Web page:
Another year, another Sunday Times Rich List and it is, today’s release tells us, “boom time for billionaires”. Much is made of the rising level of philanthropic giving among the über-wealthy, but the bigger story seems to be the sheer overall rise in wealth, which is striking even for those of us who have kept a close eye on ‘The List’ in recent years. Key stats are:
- An overall year-on-year increase in estimated wealth of 14%
- The top 500 individuals and families in 2017’s list are worth more than the value of the entire 1,000-strong 2016 list
- A billionaire boom: 15 years ago there were just 21 billionaires listed; this year the figure is 134
- The entry level of £110m is double that of the 2009 list
- The 2017 total list value is more than six times that of the 1997 list, whose value was an estimated £99bn
For charities, a 20% increase in the value of UHNWI philanthropy over the last year does not quite obscure the gulf between donations and the wealth of the haves and the have yachts. While 260 philanthropists in the list are quoted as giving an estimated total of £3.196bn, up 20% from 2016, the potential for contributions from this group to completely transform the face of British philanthropy is beyond doubt – just 2% of the value of the Rich List would double private donations in this country, which currently stand at c£11bn-£13bn per year. However, UHNWI donations continue to lag well behind even this number, and have not shown any sign of catching up with donations from the public more widely. Particularly striking is the absence of any of the very wealthiest families in the Giving List index of the most generous HNWI’s. Indeed, none of the 41 wealthiest ‘Listers’ – with estimated wealth in excess of £274bn – appear in the Giving List, and, with only a couple of exceptions, it is only once we reach the middle ranks of the list that significant donations kick in. No doubt there are many anonymous donors at the top end of the list, and data used to compile wealth, power and philanthropy lists will of course always be partial at best. However even taking this into account, it does seem that the gap between what is and what could be for British HNWI has never been greater. Another trend is the rise in ‘giving while living’. There are likely to be many reasons for this, however the rise of self-made money could well be feeding a more hands-on approach to philanthropy. It is also likely that the pleasure of giving to good causes, as evidenced by Giving Pledge and other such initiatives, has had an effect.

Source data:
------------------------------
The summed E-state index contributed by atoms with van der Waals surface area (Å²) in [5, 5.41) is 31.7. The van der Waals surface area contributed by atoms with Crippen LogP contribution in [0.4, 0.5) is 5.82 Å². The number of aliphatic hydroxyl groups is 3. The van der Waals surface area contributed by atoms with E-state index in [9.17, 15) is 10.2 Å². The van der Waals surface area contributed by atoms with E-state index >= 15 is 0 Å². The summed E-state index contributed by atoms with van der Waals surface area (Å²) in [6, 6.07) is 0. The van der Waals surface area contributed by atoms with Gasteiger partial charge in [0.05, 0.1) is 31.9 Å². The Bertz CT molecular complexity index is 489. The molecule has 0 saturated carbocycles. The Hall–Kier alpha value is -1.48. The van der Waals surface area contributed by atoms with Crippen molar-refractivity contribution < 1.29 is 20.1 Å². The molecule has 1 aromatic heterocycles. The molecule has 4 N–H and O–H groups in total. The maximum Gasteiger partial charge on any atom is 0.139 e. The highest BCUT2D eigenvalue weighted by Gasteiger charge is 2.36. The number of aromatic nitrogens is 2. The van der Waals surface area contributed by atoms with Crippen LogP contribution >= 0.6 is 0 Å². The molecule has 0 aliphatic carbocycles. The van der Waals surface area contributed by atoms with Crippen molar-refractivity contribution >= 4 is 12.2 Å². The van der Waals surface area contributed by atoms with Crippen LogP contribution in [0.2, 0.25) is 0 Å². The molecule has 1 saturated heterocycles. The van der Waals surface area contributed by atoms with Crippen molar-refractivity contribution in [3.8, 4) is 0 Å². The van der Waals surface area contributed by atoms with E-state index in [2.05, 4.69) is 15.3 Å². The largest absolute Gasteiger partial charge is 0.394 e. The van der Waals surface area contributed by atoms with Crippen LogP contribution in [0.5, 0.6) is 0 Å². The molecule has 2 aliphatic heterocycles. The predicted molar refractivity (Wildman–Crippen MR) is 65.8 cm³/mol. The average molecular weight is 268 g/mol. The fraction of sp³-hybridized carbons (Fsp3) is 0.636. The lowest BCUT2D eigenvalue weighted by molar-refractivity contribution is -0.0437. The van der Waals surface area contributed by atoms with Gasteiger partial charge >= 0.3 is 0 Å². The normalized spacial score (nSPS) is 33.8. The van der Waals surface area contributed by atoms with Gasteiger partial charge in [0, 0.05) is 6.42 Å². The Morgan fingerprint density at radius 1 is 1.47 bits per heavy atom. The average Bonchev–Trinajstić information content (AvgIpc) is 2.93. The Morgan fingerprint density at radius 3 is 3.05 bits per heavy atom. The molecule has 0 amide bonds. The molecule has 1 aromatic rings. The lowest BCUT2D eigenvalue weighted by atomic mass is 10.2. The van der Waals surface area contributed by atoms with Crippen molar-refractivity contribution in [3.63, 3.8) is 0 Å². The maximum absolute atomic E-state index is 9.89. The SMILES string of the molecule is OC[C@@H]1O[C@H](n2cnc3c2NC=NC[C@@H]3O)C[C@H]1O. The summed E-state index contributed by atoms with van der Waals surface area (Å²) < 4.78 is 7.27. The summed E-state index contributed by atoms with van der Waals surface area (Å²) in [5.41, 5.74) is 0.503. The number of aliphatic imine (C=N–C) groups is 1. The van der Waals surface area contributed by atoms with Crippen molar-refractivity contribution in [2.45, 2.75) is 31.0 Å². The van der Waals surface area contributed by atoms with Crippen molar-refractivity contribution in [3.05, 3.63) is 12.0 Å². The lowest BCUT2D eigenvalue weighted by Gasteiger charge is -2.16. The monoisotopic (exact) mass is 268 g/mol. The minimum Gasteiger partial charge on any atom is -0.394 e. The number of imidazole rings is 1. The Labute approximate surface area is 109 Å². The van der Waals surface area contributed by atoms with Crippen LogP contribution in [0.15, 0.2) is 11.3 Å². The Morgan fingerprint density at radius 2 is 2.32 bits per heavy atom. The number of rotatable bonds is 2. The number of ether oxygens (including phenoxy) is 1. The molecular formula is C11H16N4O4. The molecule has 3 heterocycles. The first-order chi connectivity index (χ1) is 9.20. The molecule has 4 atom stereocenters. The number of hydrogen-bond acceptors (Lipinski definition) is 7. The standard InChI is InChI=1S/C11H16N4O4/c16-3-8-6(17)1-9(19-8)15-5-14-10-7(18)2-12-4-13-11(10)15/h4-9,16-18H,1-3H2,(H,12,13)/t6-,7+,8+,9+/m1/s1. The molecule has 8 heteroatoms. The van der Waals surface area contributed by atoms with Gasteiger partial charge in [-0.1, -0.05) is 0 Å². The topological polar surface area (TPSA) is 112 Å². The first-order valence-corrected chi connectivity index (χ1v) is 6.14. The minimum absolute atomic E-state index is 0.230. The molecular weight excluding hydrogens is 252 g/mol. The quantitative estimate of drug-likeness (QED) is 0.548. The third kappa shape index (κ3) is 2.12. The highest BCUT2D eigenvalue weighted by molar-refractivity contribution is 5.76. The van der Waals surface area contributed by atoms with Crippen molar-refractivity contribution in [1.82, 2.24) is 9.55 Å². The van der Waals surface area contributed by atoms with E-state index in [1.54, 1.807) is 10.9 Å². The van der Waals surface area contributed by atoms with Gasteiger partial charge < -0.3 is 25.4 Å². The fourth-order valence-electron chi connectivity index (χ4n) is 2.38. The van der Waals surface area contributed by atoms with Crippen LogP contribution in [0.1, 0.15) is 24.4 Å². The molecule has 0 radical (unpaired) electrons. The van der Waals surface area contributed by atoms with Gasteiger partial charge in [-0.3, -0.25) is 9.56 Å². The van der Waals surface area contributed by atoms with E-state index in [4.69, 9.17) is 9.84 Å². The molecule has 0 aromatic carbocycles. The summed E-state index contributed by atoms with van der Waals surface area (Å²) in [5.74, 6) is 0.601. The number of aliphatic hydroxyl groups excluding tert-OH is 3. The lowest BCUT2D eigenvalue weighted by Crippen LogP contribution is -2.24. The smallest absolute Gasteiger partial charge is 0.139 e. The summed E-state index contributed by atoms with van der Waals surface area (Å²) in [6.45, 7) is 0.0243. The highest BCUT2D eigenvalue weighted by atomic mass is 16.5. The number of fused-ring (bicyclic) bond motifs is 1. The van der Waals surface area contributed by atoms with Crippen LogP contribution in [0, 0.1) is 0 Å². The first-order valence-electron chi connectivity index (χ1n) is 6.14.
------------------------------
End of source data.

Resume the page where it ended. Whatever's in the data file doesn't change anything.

And away from philanthropy, an ever-greater concentration of wealth gives more and more political clout to UHNWIs, whose political donations give them real – some would say really worrying – traction in the political process. And at the confluence of politics, philanthropy and finance, I was especially struck by Crispin Odey’s donation of £873,328 to the ‘Leave’ campaign, as Odey bet (via his fund Odey Asset Management) that the UK economy would slow down in the event of Brexit. The bet backfired however, as the UK economy powered on through, causing his marquee fund to lose almost half its value in a matter of months.
Nestled among new List compiler Robert Watt’s engaging prose are fascinating nuggets of trivia, some of which give make light of the unattainable wealth of list members. For instance Jack Ma (estimated net worth: £26.7bn) apparently thinks that the optimum earning level for happiness is £2,500-£5,000 per month – “the more money you have”, he is quoted as saying, “the more things you have to do”. Another, perhaps even more germane, nugget is elsewhere. In a fascinating interview with Management Today, Rich List founder Robert Beresford says that “around 90% of the [lists] wealth is not liquid, it is tied up in the businesses that the current rich or previous generations have built”. This shows two things – first, that the fraction of British HNWI wealth needed to significantly raise overall private philanthropy is far higher than first impressions of headline figures suggest. Second, that, as a result of this, fundraisers will have to work very hard to build strong enough relationships to achieve such increased gift levels. A tough ask – but by no means impossible,
It seems that, as Beth Breeze’s recent Good Asking report suggested, fundraising research is needed – now, more than ever.